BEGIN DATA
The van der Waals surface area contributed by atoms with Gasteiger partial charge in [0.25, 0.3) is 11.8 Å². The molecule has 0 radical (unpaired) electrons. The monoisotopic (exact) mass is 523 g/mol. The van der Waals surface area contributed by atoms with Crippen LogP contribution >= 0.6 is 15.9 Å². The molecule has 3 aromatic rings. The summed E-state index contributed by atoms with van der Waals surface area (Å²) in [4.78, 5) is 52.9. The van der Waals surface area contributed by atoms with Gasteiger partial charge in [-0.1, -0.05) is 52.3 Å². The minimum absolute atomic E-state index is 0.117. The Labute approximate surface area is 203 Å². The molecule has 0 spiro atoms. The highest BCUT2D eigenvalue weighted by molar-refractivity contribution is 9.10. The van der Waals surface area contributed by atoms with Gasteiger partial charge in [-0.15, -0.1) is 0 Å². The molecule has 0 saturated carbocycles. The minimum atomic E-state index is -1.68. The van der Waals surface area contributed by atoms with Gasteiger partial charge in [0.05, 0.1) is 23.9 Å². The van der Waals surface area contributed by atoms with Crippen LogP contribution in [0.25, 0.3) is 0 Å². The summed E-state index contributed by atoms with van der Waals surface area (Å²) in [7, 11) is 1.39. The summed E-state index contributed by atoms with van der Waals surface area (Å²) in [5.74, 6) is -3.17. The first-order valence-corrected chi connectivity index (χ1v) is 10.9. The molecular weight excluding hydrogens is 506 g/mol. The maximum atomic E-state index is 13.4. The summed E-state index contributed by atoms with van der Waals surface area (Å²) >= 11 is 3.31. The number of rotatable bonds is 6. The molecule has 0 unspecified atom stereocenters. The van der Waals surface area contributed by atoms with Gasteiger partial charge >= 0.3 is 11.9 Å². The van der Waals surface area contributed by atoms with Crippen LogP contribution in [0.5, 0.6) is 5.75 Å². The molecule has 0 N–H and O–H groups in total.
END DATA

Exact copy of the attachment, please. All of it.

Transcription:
The van der Waals surface area contributed by atoms with Gasteiger partial charge in [0.25, 0.3) is 11.8 Å². The molecule has 0 radical (unpaired) electrons. The monoisotopic (exact) mass is 523 g/mol. The van der Waals surface area contributed by atoms with Crippen LogP contribution >= 0.6 is 15.9 Å². The molecule has 3 aromatic rings. The summed E-state index contributed by atoms with van der Waals surface area (Å²) in [4.78, 5) is 52.9. The van der Waals surface area contributed by atoms with Gasteiger partial charge in [-0.1, -0.05) is 52.3 Å². The minimum absolute atomic E-state index is 0.117. The Labute approximate surface area is 203 Å². The molecule has 0 spiro atoms. The highest BCUT2D eigenvalue weighted by molar-refractivity contribution is 9.10. The van der Waals surface area contributed by atoms with Gasteiger partial charge in [-0.15, -0.1) is 0 Å². The molecule has 0 saturated carbocycles. The minimum atomic E-state index is -1.68. The van der Waals surface area contributed by atoms with Gasteiger partial charge in [0.05, 0.1) is 23.9 Å². The van der Waals surface area contributed by atoms with Crippen LogP contribution in [0.25, 0.3) is 0 Å². The summed E-state index contributed by atoms with van der Waals surface area (Å²) in [7, 11) is 1.39. The summed E-state index contributed by atoms with van der Waals surface area (Å²) in [5.74, 6) is -3.17. The first-order valence-corrected chi connectivity index (χ1v) is 10.9. The molecular weight excluding hydrogens is 506 g/mol. The maximum atomic E-state index is 13.4. The summed E-state index contributed by atoms with van der Waals surface area (Å²) >= 11 is 3.31. The number of rotatable bonds is 6. The molecule has 0 unspecified atom stereocenters. The van der Waals surface area contributed by atoms with Gasteiger partial charge >= 0.3 is 11.9 Å². The van der Waals surface area contributed by atoms with Crippen LogP contribution in [0.5, 0.6) is 5.75 Å². The molecule has 0 N–H and O–H groups in total.